During the dinner break at the dress rehearsal, Annie is mortified when Harry catches her and Ty making out backstage, but Harry is even more rattled. He goes home and tells Debbie, and he wants to talk to Annie, but Debbie says it's more of a mother's job. When Annie gets home, Debbie tries to talk to her, but Annie is reluctant. Debbie just tells her to make sure she knows what she's doing. Ty tells Annie that he's gotten a room at the Roosevelt Hotel, where the after-party is being held, which surprises Annie, but she covers. After an incredibly successful show, she decides she's ready to give her virginity to Ty, and she tracks down Dixon to ask him for the condom he's been carrying around in his wallet for 4 years. OK, do brothers and sisters really talk about that sort of thing, so that the sister would know the brother keeps a condom in his wallet? I mean, I have siblings, but that just seems like an odd topic. And to actually *ask* him for it, which means he obviously knows what you need it for. And, not to mention, FOUR YEARS? I thought they told us in health class that they don't really keep for that long, especially in a wallet where it's subjected to heat, so the integrity of the condom isn't really going to be good anyway.

Annie makes her way to Ty's room (though I'm wondering how she knew what room he was in), but she is surprised when Adrianna opens the door dressed only in a towel. When Annie says she was looking for Ty, Adrianna says she has the right room and invites her in. She says Ty is in the shower "rinsing off" and asks if Ty asked Annie to his room too and further wonders how many other girls he asked there. When Adrianna offers to get Ty, Annie declines and runs out, visibly upset. (Naomi had previously mentioned that Ty was a player and that since Annie and Ty were at least friends, Annie should see what other benefits came with them. She also mentioned that she and Ethan pretty much had sex almost immediately.) Adrianna goes into the restroom and pulls back the shower curtain - revealing the water falling on an empty shower. Adrianna had overheard Ty and Annie talking about the room earlier, and she had seen Ty on the balcony of the room, so she had gone to his room. He had said that he was waiting for Annie, but Adrianna had lied that she saw Annie leave with Ethan and that they were making out. Apparently, Ty left after that, which enabled Adrianna to pull off the rest of her charade.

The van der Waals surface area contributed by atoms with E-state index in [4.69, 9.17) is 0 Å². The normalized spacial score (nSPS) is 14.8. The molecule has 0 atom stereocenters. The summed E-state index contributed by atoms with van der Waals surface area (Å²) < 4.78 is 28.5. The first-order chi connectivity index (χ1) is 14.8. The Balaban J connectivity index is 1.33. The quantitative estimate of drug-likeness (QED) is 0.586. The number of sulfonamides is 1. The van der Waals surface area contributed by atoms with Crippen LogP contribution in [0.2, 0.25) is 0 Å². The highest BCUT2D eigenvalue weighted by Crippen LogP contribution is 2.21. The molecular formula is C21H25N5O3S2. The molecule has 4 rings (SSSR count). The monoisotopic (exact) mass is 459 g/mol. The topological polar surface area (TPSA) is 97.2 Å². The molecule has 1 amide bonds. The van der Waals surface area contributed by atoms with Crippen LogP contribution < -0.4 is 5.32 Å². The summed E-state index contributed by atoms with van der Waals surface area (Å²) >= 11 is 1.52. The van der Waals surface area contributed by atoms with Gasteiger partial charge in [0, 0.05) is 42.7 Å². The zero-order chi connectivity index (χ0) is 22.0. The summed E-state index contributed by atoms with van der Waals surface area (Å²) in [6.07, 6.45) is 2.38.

Harry and Debbie are surprised when Annie returns home so early, but she says the party was too loud and she was more tired than she thought, so she is just going to go to her room and go to bed. Harry and Debbie can sense that something is wrong, but they let her go. Annie goes into her room and manages to shut the door before crumbling into tears. So now, both Annie and Ty think the other is messing with Ethan and Adrianna respectively, so that's gonna be a huge mess to work out.

Meanwhile, Naomi berates her mother Tracy since Tracy has been lethargic and depressed for the past week. Naomi's father has apparently moved out and into the beachhouse with Gail, so Naomi says she's going to call him to come help them. But when he arrives, Tracy is all made up again. Later, Naomi is hopeful that her parents will get back together, so she is shocked when she finds her mother gathering all of her father's things to give away. Tracy says she told him to choose between her and Gail, and he said he couldn't, so she made the choice for him. She tells Naomi that they're getting divorced, but that she and Naomi will be ok. So does this mean that Tracy is really going to go after Harry now? Their son was finally mentioned again (Harry and Debbie were talking, with Harry concerned about Annie's budding relationship with Ty, and Debbie telling him that he can't let his past [his mistakes, he said] affect how he is going to treat Annie. Debbie actually had a really good line about how their job is to lead their kids to the right path, but ultimately, the kids have to choose the path for themselves.), so maybe more will come of that soon.

Silver and Dixon are definitely an item now, having shared their first kiss and make-out session. Dixon laments the fact that he's had the condom for so long and on this night, he doesn't have it, but Silver makes it clear that they weren't going to have sex anyway. Just a clothed romp, I guess.


When Kelly, Harry and Ryan arrived at the auditorium to watch the dress rehearsal, they were talking about other musicals, and "Mamma Mia" was brought up. Kelly said she loved it and had seen it twice on Broadway. Yeah, Kelly! Harry made some disparaging comment about the show. Boo, Harry. Kansas people suck.